Meg King

October, 2015

Meg King's article, “'Where is your country?': Locating White Masculinity in All the Pretty Horses,“ appeared in the 2014 issue of The Cormac McCarthy Journal and is forthcoming in Harold Bloom's anthology All the Pretty Horses- Cormac McCarthy (New York: Chelsea House, 2015).

Here is an abstract of the article:

Critics typically situate McCarthy's novel within New Western History, detailing the ways in which All the Pretty Horses interrogates conventional frontier tropes. While this line of inquiry provides a necessary and important lens on McCarthy's work, it doesn't account for the ways in which All the Pretty Horses grapples with the social and economic developments of the late 20th century. That is, while viewing this novel as an exemplar of New Western History reveals how All the Pretty Horses re-evaluates conventional historical narratives and heroism, it does not necessarily address how this desire to re-envision the frontier reflects McCarthy's attempt to come to terms with white men's declining dominance in the late 20th century.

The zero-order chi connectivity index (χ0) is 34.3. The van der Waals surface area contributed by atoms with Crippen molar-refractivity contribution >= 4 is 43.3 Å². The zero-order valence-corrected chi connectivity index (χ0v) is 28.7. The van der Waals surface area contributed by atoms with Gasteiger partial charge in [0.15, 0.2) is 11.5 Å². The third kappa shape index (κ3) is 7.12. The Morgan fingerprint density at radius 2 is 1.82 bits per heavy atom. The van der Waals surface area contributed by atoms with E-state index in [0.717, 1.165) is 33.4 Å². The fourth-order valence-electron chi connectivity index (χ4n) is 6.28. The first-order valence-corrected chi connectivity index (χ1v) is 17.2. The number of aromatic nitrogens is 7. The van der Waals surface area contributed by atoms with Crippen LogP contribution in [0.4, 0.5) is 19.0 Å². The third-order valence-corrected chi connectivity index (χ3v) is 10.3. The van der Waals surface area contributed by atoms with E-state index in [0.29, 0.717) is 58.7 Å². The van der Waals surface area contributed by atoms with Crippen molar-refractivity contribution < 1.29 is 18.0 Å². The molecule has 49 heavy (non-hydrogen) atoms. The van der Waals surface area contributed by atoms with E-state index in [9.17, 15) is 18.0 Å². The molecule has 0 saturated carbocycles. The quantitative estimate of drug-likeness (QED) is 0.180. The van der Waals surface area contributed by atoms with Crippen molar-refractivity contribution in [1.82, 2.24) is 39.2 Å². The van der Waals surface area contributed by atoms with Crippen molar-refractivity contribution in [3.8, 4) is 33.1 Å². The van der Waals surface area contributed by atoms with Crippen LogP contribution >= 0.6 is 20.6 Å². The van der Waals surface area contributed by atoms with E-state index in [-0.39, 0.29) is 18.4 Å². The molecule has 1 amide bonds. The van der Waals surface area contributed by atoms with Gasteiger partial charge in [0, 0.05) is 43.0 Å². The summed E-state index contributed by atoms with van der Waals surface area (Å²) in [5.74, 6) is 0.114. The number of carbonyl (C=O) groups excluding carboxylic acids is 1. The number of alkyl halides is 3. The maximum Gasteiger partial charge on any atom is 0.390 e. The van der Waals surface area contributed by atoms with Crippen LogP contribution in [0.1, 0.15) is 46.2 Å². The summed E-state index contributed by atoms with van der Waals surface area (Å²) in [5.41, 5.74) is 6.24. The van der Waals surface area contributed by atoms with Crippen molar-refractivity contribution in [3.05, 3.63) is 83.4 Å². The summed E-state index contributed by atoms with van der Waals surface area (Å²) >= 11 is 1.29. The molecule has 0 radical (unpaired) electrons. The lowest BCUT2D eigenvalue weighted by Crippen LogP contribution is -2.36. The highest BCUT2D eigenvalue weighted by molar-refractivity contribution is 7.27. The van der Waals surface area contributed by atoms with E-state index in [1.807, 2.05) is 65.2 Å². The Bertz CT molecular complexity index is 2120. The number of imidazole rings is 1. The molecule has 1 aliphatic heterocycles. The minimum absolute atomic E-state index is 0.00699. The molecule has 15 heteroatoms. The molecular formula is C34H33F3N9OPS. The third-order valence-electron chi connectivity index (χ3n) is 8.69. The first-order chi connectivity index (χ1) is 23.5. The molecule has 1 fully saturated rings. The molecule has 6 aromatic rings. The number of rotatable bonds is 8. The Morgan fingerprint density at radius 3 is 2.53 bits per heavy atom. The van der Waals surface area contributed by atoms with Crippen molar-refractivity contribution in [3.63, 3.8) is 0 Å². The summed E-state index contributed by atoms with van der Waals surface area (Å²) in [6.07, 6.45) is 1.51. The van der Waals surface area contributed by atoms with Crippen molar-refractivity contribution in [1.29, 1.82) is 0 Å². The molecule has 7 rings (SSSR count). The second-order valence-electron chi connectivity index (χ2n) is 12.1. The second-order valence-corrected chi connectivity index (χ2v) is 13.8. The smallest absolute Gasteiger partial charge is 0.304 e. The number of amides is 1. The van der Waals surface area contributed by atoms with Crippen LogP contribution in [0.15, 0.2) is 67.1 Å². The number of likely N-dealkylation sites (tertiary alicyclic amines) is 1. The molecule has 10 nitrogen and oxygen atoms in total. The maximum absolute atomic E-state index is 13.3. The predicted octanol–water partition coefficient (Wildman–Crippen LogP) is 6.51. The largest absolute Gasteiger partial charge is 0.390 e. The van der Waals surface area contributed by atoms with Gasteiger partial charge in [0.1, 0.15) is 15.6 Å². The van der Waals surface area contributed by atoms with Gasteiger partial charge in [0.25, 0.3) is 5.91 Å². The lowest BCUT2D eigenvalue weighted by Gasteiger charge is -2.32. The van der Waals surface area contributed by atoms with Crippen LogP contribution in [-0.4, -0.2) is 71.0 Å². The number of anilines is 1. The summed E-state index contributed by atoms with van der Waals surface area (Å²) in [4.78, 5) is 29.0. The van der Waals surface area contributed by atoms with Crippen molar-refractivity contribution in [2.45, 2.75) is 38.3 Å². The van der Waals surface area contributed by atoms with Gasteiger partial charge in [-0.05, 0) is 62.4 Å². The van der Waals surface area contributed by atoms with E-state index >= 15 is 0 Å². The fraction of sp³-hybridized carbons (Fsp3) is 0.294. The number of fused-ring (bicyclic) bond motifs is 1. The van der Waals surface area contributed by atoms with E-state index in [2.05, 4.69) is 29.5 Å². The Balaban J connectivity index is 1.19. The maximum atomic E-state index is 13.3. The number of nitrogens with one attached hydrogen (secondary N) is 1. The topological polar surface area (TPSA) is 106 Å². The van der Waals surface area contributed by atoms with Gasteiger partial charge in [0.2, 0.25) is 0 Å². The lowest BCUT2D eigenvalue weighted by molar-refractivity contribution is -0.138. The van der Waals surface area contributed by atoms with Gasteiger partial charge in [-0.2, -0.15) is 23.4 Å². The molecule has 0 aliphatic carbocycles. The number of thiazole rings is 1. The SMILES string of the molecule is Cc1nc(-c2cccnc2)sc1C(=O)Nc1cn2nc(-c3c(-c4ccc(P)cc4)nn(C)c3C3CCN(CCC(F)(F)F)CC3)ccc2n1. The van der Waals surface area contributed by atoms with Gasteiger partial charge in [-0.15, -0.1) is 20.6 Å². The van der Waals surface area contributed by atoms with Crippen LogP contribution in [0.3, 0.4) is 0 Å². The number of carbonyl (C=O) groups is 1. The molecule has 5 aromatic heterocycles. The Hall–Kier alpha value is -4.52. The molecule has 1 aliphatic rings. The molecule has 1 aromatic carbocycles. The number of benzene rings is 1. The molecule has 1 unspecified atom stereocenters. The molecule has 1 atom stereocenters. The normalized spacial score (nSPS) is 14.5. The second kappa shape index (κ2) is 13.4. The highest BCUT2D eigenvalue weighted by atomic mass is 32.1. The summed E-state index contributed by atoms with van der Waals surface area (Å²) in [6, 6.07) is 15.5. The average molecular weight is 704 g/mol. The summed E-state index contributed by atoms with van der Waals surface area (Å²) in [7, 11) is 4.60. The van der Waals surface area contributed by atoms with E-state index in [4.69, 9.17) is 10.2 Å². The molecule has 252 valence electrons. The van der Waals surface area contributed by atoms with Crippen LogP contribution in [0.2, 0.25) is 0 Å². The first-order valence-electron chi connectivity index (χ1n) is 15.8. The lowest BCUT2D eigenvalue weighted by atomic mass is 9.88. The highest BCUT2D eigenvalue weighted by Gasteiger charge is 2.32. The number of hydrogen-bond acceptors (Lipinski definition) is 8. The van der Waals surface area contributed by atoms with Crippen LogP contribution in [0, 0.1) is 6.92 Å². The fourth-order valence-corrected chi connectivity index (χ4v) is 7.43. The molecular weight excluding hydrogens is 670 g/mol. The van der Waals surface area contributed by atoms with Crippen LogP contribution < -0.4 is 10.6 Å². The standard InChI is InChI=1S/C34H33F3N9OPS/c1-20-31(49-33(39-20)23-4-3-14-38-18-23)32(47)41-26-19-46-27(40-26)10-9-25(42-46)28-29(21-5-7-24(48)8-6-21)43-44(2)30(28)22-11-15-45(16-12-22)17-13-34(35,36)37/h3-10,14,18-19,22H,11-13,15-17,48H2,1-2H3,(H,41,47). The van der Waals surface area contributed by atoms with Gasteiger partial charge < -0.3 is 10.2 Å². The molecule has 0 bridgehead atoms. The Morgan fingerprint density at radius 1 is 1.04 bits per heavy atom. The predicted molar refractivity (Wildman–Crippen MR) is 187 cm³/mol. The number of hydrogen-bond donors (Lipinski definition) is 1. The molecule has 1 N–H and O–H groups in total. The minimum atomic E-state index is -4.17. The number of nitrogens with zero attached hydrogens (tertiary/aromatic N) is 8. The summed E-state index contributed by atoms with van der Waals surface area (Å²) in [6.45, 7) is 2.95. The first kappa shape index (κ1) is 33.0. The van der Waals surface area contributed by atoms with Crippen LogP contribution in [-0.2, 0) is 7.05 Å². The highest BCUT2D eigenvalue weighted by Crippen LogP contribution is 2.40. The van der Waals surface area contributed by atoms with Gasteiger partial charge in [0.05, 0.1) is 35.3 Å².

Brian Cremins

October, 2015

Brian Cremins will be moderating the panel "Imaginary Worlds" as part of the Chicago Architecture Biennial on the evening of November 13th at the Chicago Cultural Center. The panel will feature cartoonists Edie Fake and Keiler Roberts and UIC School of Architecture professors Sam Jacob and Ania Jaworska in a conversation about the intersections of architecture and comics/graphic narratives. The panel will be followed with a fun comics-making workshop designed by cartoonist and Chicago Alternative Comics Expo co-organizer Neil Brideau. You can read more about the panel and the workshop here:

Brian Cremins' short essay on comic book artist and writer Jack Kirby will appear this fall in a collection entitled Comic Book Apocalypse: The Graphic World of Jack Kirby, edited by Charles Hatfield and Ben Saunders and published by IDW. The book is based on the recent Kirby exhibit at California State University Northridge. You can read more about the book and the exhibit here:


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